Protein carbonylation in human diseases

627Citations
Citations of this article
266Readers
Mendeley users who have this article in their library.
Get full text

Abstract

Oxidative modifications of enzymes and structural proteins play a significant role in the aetiology and/or progression of several human diseases. Protein carbonyl content is the most general and well-used biomarker of severe oxidative protein damage. Human diseases associated with protein carbonylation include Alzheimer's disease, chronic lung disease, chronic renal failure, diabetes and sepsis. Rapid recent progress in the identification of carbonylated proteins should provide new diagnostic (possibly pre-symptomatic) biomarkers for oxidative damage, and yield basic information to aid the establishment an efficacious antioxidant therapy.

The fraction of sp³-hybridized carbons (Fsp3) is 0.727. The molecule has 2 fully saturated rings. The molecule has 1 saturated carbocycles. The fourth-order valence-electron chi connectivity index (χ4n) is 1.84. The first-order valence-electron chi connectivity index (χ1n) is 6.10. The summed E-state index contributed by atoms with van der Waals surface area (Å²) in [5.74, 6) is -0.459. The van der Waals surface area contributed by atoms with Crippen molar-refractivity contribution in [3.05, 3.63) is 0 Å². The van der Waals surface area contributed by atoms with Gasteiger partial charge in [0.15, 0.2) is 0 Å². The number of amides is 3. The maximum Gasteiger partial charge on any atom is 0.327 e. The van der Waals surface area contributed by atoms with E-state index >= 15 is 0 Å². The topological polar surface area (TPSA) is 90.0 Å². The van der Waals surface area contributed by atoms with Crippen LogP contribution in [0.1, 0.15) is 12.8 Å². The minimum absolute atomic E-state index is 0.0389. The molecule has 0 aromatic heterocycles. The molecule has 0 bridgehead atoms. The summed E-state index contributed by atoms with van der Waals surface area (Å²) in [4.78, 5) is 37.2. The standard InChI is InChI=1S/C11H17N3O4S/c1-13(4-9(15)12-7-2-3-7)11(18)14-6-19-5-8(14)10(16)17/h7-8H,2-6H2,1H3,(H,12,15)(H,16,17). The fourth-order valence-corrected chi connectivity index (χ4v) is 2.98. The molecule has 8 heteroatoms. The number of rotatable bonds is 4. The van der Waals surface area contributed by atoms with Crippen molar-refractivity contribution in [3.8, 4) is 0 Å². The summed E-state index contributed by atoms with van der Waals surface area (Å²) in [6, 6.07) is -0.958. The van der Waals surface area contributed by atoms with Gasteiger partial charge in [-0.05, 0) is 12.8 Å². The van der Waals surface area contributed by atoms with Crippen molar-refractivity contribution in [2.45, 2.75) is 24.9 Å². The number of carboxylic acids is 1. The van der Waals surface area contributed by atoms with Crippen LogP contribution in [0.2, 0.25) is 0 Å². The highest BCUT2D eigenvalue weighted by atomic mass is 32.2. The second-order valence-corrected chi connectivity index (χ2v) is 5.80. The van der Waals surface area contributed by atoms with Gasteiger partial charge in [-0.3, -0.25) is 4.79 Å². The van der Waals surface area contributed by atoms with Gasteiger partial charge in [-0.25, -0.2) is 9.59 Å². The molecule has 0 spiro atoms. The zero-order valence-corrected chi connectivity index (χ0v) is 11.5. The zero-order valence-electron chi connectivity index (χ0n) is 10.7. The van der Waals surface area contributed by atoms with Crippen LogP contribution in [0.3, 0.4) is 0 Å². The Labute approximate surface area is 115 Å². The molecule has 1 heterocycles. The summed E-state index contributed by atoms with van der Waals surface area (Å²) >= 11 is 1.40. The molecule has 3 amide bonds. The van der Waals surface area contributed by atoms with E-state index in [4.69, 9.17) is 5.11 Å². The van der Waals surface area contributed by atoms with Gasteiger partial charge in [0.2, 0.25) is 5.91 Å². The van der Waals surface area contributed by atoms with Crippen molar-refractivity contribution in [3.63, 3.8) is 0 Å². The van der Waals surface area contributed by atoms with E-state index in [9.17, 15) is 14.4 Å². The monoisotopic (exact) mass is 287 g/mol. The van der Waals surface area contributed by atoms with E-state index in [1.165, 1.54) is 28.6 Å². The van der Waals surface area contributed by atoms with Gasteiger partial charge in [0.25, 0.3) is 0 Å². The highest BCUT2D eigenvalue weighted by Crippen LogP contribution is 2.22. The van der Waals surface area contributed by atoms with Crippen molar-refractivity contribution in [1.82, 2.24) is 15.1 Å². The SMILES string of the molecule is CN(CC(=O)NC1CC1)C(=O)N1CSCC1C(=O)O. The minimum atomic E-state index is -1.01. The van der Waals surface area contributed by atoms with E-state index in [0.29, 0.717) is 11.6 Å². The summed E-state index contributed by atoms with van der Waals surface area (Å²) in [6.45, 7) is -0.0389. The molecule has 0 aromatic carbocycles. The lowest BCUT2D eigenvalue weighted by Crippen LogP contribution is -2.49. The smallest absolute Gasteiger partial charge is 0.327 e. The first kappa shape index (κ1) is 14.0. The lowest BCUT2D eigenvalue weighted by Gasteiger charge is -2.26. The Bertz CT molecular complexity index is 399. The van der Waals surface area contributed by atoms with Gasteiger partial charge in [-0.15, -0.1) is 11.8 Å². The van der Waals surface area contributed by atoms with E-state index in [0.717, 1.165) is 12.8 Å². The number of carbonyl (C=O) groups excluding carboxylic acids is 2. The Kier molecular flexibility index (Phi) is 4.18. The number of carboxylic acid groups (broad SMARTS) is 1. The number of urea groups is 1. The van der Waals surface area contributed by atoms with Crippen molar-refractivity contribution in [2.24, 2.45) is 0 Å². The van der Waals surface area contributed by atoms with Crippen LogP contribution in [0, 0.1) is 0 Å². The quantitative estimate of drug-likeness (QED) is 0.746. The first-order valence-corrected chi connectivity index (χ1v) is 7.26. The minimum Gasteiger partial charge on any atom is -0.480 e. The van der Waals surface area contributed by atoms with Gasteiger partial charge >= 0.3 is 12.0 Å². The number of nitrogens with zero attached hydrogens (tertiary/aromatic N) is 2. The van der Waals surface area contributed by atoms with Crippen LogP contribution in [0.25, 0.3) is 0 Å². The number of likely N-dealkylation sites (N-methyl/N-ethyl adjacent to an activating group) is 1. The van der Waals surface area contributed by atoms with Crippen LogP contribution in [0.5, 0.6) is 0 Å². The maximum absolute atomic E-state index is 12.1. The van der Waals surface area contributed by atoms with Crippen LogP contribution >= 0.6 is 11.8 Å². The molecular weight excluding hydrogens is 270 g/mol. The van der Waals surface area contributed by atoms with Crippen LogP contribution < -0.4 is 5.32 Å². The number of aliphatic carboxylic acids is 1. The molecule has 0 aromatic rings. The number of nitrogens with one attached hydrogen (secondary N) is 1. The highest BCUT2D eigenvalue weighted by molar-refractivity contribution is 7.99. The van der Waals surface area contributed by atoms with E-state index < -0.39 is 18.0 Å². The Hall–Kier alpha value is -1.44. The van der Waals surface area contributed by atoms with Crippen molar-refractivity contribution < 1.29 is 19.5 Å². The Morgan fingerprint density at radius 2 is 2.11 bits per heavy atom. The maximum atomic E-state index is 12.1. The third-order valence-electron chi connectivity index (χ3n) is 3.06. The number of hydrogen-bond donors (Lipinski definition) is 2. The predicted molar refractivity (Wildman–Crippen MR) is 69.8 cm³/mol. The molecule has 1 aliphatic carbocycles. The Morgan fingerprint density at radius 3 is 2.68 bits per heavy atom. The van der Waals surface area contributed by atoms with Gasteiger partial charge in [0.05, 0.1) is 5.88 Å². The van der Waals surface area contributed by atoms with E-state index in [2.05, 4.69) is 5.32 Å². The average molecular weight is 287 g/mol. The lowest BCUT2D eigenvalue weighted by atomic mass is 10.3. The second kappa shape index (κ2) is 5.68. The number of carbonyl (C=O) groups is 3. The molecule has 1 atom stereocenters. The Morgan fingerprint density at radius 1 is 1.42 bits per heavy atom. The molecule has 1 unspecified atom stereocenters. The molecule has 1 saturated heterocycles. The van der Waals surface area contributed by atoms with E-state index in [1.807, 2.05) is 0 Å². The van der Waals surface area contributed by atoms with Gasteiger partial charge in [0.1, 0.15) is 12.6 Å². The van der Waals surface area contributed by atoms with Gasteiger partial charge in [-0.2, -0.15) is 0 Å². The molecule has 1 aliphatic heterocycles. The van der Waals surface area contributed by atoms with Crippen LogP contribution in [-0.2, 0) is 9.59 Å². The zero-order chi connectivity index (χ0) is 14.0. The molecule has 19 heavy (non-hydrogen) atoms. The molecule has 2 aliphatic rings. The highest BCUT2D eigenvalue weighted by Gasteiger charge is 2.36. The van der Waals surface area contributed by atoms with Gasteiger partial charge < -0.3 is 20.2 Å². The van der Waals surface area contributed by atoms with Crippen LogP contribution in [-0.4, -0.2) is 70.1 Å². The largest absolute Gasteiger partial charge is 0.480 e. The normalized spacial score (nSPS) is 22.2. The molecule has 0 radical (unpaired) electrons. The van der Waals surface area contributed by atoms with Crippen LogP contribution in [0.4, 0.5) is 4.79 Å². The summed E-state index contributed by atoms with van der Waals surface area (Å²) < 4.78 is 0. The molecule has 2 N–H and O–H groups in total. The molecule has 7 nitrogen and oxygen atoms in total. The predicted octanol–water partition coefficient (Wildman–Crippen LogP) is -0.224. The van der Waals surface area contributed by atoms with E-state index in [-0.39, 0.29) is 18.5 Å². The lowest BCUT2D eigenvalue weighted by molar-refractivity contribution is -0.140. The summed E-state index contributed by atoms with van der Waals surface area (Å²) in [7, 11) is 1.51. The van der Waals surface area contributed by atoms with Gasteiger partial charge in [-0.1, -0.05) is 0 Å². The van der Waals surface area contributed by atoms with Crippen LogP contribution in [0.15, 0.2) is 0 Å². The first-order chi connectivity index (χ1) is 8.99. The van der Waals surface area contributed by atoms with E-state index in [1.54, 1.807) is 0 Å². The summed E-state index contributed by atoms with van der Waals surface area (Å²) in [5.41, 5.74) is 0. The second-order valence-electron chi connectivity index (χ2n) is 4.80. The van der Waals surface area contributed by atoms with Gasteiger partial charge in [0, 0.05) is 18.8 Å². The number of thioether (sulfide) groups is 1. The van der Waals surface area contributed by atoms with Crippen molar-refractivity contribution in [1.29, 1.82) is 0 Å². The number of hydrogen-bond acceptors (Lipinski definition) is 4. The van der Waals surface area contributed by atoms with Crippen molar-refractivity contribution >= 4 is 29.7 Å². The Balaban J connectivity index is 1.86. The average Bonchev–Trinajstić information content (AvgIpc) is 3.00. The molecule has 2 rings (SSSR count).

Cite

CITATION STYLE

APA

Dalle-Donne, I., Giustarini, D., Colombo, R., Rossi, R., & Milzani, A. (2003, April 1). Protein carbonylation in human diseases. Trends in Molecular Medicine. Elsevier Ltd. https://doi.org/10.1016/S1471-4914(03)00031-5

Register to see more suggestions

Mendeley helps you to discover research relevant for your work.

Already have an account?

Save time finding and organizing research with Mendeley

Sign up for free